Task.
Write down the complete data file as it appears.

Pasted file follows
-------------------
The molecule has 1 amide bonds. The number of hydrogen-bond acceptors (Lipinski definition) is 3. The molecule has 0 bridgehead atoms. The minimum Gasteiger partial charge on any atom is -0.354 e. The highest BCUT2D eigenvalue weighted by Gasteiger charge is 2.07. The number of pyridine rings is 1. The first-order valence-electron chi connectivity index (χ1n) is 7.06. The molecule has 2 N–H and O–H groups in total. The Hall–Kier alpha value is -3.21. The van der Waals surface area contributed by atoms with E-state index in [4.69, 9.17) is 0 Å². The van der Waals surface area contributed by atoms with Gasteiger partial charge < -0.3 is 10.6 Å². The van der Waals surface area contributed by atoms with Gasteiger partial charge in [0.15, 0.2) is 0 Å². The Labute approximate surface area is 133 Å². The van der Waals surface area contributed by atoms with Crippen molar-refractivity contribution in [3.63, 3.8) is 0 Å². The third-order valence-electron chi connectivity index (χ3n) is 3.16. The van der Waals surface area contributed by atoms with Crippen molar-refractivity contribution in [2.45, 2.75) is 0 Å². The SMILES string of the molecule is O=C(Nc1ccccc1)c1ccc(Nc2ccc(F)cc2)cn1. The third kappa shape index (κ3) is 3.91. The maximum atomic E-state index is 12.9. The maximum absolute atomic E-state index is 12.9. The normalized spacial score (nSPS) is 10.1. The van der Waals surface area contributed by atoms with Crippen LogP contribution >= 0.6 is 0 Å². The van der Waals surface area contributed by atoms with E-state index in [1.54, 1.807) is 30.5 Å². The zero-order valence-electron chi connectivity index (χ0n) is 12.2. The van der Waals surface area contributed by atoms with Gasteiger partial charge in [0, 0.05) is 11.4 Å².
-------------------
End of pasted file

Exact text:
The molecule has 1 amide bonds. The number of hydrogen-bond acceptors (Lipinski definition) is 3. The molecule has 0 bridgehead atoms. The minimum Gasteiger partial charge on any atom is -0.354 e. The highest BCUT2D eigenvalue weighted by Gasteiger charge is 2.07. The number of pyridine rings is 1. The first-order valence-electron chi connectivity index (χ1n) is 7.06. The molecule has 2 N–H and O–H groups in total. The Hall–Kier alpha value is -3.21. The van der Waals surface area contributed by atoms with E-state index in [4.69, 9.17) is 0 Å². The van der Waals surface area contributed by atoms with Gasteiger partial charge < -0.3 is 10.6 Å². The van der Waals surface area contributed by atoms with Gasteiger partial charge in [0.15, 0.2) is 0 Å². The Labute approximate surface area is 133 Å². The van der Waals surface area contributed by atoms with Crippen molar-refractivity contribution in [3.63, 3.8) is 0 Å². The third-order valence-electron chi connectivity index (χ3n) is 3.16. The van der Waals surface area contributed by atoms with Crippen molar-refractivity contribution in [2.45, 2.75) is 0 Å². The SMILES string of the molecule is O=C(Nc1ccccc1)c1ccc(Nc2ccc(F)cc2)cn1. The third kappa shape index (κ3) is 3.91. The maximum atomic E-state index is 12.9. The maximum absolute atomic E-state index is 12.9. The normalized spacial score (nSPS) is 10.1. The van der Waals surface area contributed by atoms with Crippen LogP contribution >= 0.6 is 0 Å². The van der Waals surface area contributed by atoms with E-state index in [1.54, 1.807) is 30.5 Å². The zero-order valence-electron chi connectivity index (χ0n) is 12.2. The van der Waals surface area contributed by atoms with Gasteiger partial charge in [0, 0.05) is 11.4 Å².